I found several posts about QOZF on BP but don't have a satisfactory answer to this question yet. I know a turnkey property that is doing some new construction in an OZ. I am pretty sure they must be using some of OZ benefits to develop these areas.
Now, if I setup an LLC as an QOZF and purchase one of these new construction (perhaps with 50% in leverage), would this purchase satisfy all requirements of the OZ program? 50 % of funds would come from my personal funds which are eligible capital gains.
My thoughts are since would be a new construction, it wouldn't require a "substantial improvement". However, what gives me doubt is that fact that I am not purchasing land and developing from ground up (which would have made this eligible definitely IMO).
Hi Manas, I have my own QOF and have been acquiring new construction properties located in QOZ areas from the builder. I take the position that acquiring and renting out a new build constitutes "original use" under the QOZ rules and therefore does not require further substantial improvement. I wrote a blog post about it here: https://www.biggerpockets.com/...
If you look on page 489-490 of the final QOZ regs, it has a definition of "original use" which I believe supports this position, i.e. you as the buyer would be the first person to place the tangible property into service for depreciation purposes.
On your question about using 50% eligible gain (in a QOF LLC) and 50% non-eligible gain for the Qozbp purchase, I think it's possible if you structure the 50% of personal funds as debt to your QOF, i.e. you set up a note just as you would with a 3rd party lender and make monthly payments to yourself out of the QOF at a market rate of interest. I would work with a tax attorney or CPA to ensure that the note would hold up under audit as a debt instrument.
Hope that helps.
@Philip Ma Thanks for the reply and really pumped to hear from someone actually exercising the plan I have been thinking about. I have read through the regs earlier but there were couple of lines that were confusing to me.
1) Page 491 has an example of a hotel developer but it says the developer constructs the building with intent to sell it to a QOF. I am not sure what the intent really means (does the developer certifies it somehow? Do they get some tax advantages by demonstrating this intent). I am sure the SFH I have looked at are not exclusively for OQF so do they still qualify? Or the intent of developer don't matter if the OQF can satisfy the first use requirement (by buying directly from the developer).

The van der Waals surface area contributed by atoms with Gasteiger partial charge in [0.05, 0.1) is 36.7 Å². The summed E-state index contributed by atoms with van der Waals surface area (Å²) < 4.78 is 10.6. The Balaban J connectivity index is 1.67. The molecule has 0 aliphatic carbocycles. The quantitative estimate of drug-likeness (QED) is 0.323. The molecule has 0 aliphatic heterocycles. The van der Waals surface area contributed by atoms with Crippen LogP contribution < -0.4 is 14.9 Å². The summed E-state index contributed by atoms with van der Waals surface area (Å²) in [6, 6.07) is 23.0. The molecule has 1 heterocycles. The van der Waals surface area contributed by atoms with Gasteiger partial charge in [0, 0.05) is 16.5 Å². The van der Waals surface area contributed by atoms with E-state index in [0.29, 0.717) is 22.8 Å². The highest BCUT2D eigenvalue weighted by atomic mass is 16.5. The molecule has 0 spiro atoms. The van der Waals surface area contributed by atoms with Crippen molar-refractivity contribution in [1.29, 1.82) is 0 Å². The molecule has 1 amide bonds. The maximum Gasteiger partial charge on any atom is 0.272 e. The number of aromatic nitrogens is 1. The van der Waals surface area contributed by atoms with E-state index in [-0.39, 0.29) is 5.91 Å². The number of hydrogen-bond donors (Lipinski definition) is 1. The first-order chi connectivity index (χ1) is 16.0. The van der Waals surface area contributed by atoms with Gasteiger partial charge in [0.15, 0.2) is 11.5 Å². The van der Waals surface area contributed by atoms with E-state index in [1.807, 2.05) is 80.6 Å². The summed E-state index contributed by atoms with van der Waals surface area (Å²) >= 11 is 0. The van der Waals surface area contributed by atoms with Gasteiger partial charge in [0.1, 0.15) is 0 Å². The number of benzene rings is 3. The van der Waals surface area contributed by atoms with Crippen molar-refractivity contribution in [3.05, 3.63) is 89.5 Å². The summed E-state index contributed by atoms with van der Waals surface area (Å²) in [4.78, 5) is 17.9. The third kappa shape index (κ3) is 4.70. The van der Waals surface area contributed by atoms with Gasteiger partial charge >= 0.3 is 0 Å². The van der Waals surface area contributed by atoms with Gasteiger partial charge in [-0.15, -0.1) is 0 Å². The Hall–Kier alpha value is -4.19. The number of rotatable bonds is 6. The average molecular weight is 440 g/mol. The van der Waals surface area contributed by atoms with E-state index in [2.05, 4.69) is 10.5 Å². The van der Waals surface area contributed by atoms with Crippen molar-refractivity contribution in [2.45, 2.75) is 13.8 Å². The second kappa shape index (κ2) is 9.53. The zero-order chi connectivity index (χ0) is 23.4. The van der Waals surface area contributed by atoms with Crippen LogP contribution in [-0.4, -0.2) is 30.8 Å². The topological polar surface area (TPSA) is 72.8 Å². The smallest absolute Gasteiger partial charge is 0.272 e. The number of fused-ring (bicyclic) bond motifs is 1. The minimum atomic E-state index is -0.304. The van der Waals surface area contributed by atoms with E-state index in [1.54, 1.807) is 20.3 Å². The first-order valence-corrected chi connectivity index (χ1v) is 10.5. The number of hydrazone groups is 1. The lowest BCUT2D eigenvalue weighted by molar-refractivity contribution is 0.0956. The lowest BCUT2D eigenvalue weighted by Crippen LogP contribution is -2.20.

2) Also, not sure if the developers depreciate the units while they are siting vacant. If they do, I guess that would violate the first use requirement.
oh btw, thanks for writing up your experience on the blog. I found that very informative.
@Manas M. My pleasure, I'm glad you found it useful.
On your #1, my reading of the example is that the "intent and expectation" language is meant to emphasize that the developer does not intend to depreciate the building but rather to sell it as inventory to the QOF. I don't think the developer would derive any tax advantage under the QOZ rules for having that intent. This fact pattern is just providing a clear (extreme) example of the QOF satisfying the original use test. The actual definition of original use on page 489-90 has nothing about intent of the seller/developer, so I am not concerned if the builder does not have specific intent to sell to a QOF in my purchases.
On your #2, typically a builder would treat the new construction building as inventory on their balance sheet, not as a depreciable asset (unless they couldn't sell the inventory and decided instead to operate the building as a rental). On my last new construction purchase, I negotiated for a statement in the purchase agreement which stated the the seller/builder would not be placing the property into service for purposes of depreciation prior to the close of escrow. They had no problem agreeing to that statement (it was a small sized builder, so they are probably more flexible than the big names). While a statement like that provides me with some comfort in the event of audit, I don't see it as necessary to satisfy the original use requirement.
In the bigger picture, I think that the risk is extremely low on your position being challenged, but that's obviously up to you. I would run it by a tax professional familiar with your facts and the QOZ rules. Keep in mind that it's a new law, so even the tax professionals are guessing on some of the grey areas. Hope that helps.